Contact Lens Care: Do’s and Don’ts

Submited by Cindy P on September 6, 2018

Contact lenses mean freedom from glasses for many people across the country today. While every contact lens wearer is familiar with basic lens care, it’s easy to get caught up from time to time and forget a step. Here are some contact care do’s and don’ts that will help explain why good contact care and wear habits are so important.

Contact Care Do’s

  • Practice good hygiene. Always wash your hands thoroughly with soap and dry them before touching contact lenses. Use a clean, lint-free towel or cloth to avoid transferring fibers to your eye.  Make sure you’re cleaning your lenses properly. Even if you use a multipurpose or no-rub contact lens solution, studies have shown that rubbing your lenses while you rinse is much more effective than simply rinsing and soaking.
  • Avoid contact with water. Remove your contacts before swimming, and never rinse them in water. Rinse your contact storage case with lens solution, not water.
  • Store your lenses correctly. Always rinse out your storage case with fresh lens solution and replace the solution each time you store your lenses. Never reuse solution you have previously stored your lenses in- this could lead to contamination. It’s better to rinse out your case and let it air dry between uses. Throw out your case and replace it every three months or as your doctor recommends. Replace your case if it becomes damaged.
  • Make an appointment. See your optometrist or ophthalmologist regularly for annual eye exams and keep your prescription up to date. Talk to your doctor about which lenses are right for you.

Contact Care Don’ts

  • Use anything other than contact lens solution to clean or store contacts. Never use water, eye drops, saline, or any other solution on your contacts. Not only will it not disinfect your lenses like contact lens solution will, but you risk infection.
  • Related imageSleep wearing contact lenses. Always remove lenses before bedtime.
  • Over wear your lenses. Stick to the replacement schedule given to you by your doctor and don’t wear an old pair when it’s time to throw them out. Bacteria and other potentially harmful deposits build up on the lens over time, putting your eye in direct contact with them.
  • Purchase contacts without a prescription. It is against the law to purchase contact lenses, even “non prescription” cosmetic or costume lenses, without a prescription. Prescriptions are valid for one year following a comprehensive eye exam with a contact lens fitting. Part of your prescription includes measurements based on the shape of your eye to ensure the contact will fit correctly. Don’t purchase from a vendor who doesn’t request a prescription or continues to accept an expired one.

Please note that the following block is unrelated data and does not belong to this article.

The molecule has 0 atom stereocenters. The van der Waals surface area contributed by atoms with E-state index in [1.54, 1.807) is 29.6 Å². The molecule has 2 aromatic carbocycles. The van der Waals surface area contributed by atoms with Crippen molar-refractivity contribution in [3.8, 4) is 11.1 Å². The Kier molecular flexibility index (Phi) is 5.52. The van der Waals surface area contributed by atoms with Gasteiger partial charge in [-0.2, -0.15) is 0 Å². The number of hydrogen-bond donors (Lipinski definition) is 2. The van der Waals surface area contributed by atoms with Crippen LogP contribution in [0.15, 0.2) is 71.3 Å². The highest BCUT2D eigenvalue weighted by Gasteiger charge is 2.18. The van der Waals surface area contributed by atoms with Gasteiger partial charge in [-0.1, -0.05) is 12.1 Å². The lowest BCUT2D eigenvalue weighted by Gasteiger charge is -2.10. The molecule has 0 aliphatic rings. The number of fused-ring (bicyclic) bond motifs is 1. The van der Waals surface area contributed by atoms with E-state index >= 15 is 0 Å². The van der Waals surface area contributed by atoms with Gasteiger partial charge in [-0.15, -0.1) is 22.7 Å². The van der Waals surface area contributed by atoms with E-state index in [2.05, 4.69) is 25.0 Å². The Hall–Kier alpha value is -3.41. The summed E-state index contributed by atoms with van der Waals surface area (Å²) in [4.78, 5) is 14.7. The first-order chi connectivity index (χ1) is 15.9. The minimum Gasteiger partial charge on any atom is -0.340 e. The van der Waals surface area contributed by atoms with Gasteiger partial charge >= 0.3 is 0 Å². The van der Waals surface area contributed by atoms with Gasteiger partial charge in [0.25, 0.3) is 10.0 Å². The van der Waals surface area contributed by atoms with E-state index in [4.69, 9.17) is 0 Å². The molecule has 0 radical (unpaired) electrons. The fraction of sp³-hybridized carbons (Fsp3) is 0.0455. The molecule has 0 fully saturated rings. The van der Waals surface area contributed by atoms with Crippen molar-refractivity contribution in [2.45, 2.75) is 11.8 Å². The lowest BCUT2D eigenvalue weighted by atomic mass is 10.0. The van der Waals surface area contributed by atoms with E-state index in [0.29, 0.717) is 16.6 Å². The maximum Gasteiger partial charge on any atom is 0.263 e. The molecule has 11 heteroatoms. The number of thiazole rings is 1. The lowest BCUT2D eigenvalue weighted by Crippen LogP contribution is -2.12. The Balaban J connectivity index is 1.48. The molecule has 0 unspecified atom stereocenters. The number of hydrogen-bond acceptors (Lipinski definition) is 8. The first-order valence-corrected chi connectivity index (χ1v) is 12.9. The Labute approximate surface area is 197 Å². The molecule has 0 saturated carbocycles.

Why Is Contact Care so Important?

Contacts are safe to wear for most people, especially when used correctly. However, misuse of contacts can lead to painful and damaging consequences for your eyes. Some of these behaviors are very common- approximately one-third of contact wearers have reported sleeping in their lenses.

Improper contact care and wear habits puts wearers at risk for corneal infection. Because the microbes that accumulate on the lens are in direct contact with the eye, deviation from correct cleaning and wear routines can give bacteria a chance to multiply and cause problems. The risk factor goes up if you add water. Whether it’s a pool, hot tub, lake, or out of the tap, water harbors infection-causing microbes as well as potentially harmful chemicals. Although many people sleep in their contacts, this is one of of the riskiest habits, increasing risk of infection by six to eight times. Wearing contacts for extended periods of time also deprives the cornea of oxygen, which increases the likelihood of infection.

  • corneal abrasion– a scratch on the surface of the eye
  • corneal ulcer– an open sore on the surface of the eye

In some cases, improper care can lead to painful corneal abrasions or corneal ulcers.  Ill-fitting lenses such as costume lenses obtained with no prescription can lead to abrasions as they don’t correctly fit the shape of your eye. Ulcers may develop from an infection and can be the result of bacteria, fungus, or other microorganisms.   Corneal abrasions and corneal ulcers can both be treated. In severe cases, there may be permanent damage or vision loss and corneal transplant may be required to repair the damage done by a corneal ulcer.



With correct contact lens care and wear habits, the chances of painful infection and eye problems are drastically reduced. Always remember to keep your routine exam appointment. Call your doctor if you begin to experience unusual symptoms such as pain, light sensitivity, and irritation.



CDC Website for Healthy Contact Lens Wear and Care

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